Over these last few years of our housing collapse, while working as an Idaho real estate agent in this current economy, I have been approached by a number of people whom desire my opinion. They have a mortgage, good employment but fret over how upside down they are on their homes value. Are you upside down or underwater on your home or property?
There has been a new wave of people simply dropping the keys in the mail and walking away from their homes and defaulting, although capable of fulfilling their obligations. Hence the coin ‘jingle mail’. I am not addressing those that are in a distressed situation where payment is impossible and whom may try to short sale but those that would not qualify for a short sale because of sound income, savings and employment.
Now there are the moral obligations to consider, but along with it seems to come a million excuses to get around them. But lets look forward time-wise and calculate the costs. These are some of the things I have seen and heard occur to people.
- When you default you will destroy your credit, and I am not talking about a 1 year set back on your credit score, but perhaps seven to ten years before you can get another mortgage.
- You may find that some of your existing creditors such as your credit card provider may send you a nice ‘Dear John’ letter cutting your credit or cancelling it all together. Now I am not a big proponent of credit, but it would be pretty inconvenient today to try to rent a car, reserve a hotel room and a myriad of other things without one.
- So you moved on, your renting a new place for cheap, or maybe you bought that second home first prior to defaulting. Maybe it was a great bargain, got it on auction or it was a foreclosure sale, like the one someone will get when they buy yours. Life sounds peachy now, maybe it goes something like this; ‘were putting extra money away, even taking an extra vacation. I can expect my values to increase and get a realistic return profit someday, Wow I am making money as I sleep’. Sounds good in theory but while your sleeping soundly with your head on that pillow, dreaming about how you beat the system, there is someone somewhere going over files determining whom and in what order they intend to pursue for judgement. Maybe it will be the bank, worse yet probably one of them cut throat folks that buy defaulted loans and hence the rights to sue you for a judgement. I think the owner of every one of them has someone named Vinny on the payroll. When you receive that letter the party is over. I have seen judgement’s come against people, seen huge payroll garnishments, excessive legal fees, etc…. So now what? Probably decide that bankruptcy is a good choice. While it does exist to assist people to start over it also comes with its own draw backs and expenditures.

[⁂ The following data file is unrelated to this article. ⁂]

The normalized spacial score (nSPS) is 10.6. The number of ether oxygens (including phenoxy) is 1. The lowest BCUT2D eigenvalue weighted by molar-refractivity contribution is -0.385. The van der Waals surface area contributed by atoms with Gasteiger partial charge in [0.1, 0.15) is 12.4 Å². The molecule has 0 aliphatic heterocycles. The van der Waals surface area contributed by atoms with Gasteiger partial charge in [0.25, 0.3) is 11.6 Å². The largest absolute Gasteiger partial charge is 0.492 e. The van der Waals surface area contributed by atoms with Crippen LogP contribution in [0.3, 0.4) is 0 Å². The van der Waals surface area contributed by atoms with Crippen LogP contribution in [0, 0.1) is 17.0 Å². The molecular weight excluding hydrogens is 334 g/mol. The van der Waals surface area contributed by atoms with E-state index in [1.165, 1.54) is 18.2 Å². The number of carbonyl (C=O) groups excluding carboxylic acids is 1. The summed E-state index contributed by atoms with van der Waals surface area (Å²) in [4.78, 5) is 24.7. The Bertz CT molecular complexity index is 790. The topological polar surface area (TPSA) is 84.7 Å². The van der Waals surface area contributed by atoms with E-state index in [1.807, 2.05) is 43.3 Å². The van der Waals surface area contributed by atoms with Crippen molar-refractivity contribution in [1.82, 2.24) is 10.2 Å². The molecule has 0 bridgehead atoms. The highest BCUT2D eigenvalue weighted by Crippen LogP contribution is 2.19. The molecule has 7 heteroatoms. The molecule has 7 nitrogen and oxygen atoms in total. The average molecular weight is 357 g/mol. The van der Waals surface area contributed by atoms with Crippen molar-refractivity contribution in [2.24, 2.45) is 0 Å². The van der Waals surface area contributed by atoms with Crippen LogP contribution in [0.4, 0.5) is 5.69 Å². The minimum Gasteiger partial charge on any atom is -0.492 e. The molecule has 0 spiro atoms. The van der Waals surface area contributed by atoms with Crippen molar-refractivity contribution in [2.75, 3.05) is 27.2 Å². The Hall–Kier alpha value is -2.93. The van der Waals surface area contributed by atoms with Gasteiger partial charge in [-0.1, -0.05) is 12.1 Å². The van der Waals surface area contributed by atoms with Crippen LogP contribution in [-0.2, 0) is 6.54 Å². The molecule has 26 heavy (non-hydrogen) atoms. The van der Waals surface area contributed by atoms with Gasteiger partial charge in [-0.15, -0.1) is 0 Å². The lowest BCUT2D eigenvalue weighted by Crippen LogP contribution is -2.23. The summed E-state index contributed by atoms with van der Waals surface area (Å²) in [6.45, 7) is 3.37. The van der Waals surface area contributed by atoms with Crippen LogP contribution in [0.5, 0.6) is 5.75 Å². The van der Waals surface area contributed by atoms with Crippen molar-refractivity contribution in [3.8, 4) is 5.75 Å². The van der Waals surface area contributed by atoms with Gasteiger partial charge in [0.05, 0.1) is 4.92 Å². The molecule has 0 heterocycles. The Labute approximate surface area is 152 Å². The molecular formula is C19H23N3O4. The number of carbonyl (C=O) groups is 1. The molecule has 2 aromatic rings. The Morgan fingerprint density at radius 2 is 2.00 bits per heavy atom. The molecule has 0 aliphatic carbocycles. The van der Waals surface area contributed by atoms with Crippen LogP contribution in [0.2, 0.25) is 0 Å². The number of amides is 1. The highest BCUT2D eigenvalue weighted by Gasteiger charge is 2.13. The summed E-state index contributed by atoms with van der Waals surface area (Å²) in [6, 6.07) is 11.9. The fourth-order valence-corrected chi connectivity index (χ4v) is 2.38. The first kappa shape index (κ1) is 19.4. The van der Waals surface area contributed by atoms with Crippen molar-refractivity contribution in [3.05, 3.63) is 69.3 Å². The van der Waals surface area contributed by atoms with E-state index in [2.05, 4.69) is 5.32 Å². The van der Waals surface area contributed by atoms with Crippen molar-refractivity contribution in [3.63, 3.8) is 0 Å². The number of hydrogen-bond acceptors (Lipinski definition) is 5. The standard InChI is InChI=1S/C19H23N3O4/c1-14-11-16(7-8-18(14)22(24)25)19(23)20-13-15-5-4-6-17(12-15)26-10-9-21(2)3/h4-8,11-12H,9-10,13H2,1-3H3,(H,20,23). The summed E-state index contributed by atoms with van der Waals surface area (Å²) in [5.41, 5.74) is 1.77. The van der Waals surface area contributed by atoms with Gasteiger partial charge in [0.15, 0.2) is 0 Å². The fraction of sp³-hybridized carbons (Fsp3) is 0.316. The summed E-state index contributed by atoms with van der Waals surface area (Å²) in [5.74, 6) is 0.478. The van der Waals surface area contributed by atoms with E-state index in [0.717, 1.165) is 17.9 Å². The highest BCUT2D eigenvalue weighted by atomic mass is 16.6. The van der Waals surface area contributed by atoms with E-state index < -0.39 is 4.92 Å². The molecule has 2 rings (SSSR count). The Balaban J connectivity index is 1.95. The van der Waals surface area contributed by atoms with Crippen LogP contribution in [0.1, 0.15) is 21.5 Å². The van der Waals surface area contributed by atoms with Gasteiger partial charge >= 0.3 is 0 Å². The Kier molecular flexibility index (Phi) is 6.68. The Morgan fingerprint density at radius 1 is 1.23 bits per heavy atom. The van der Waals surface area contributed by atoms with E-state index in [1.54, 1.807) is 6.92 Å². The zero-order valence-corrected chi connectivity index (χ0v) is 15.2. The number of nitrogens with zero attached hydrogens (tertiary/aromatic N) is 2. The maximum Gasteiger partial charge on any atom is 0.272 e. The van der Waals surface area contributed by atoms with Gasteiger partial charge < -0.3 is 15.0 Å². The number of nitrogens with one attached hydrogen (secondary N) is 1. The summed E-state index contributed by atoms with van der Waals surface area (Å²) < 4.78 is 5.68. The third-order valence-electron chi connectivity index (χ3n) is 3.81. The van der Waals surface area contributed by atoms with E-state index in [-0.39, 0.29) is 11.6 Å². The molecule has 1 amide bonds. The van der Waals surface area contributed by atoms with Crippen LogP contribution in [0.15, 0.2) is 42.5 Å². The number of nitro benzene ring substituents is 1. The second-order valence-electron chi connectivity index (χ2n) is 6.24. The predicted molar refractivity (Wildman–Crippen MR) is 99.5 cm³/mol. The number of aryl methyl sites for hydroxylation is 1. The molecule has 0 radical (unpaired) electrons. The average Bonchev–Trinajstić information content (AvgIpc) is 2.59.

All said and done, keep in mind that the financial gain you seem to make at the start is short sighted, it can and will probably costs you more over the next ten years of your life both financially and emotionally. Does it seem fair? I would have to say yes and no. We all make decisions everyday, hopefully for the better but it doesn’t always turn out how we hoped. But that doesn’t excuse us of the responsibility of those decisions. Lord knows I made a few over the years that were maybe good ideas but bad timing, or just a bad idea all together. Life happens, we move forward. If your loosing sleep on how much value you lost in your home then you need to refocus. Keep your savings plan, retirement plan, if possible make an extra payment per year or two. If you pay a little extra per month that in the end of the year equals to or greater than your monthly payment, you would be shocked at how many years that will knock off your mortgage. For example, a thousand dollars off your principle now, over 30 years can save you over three thousand dollars. When you closed on your home, remember that spreadsheet they showed you for amortization? Its what I call, ‘the truth and scary’ report. The one that shows you what you will end up paying at the end of the term for your home after interest. You can beat that system by paying principle early. If you do this over the next five years not only will you have reduced your mortgage considerably, but eventually we hope the market will catch back up and you can meet it in the middle. Either way, I think over ten years (the time it will take to re-establish your name and credit) you will come out far stronger and better situated then taking the quick gain. I wish all of you success in your worthy endeavors.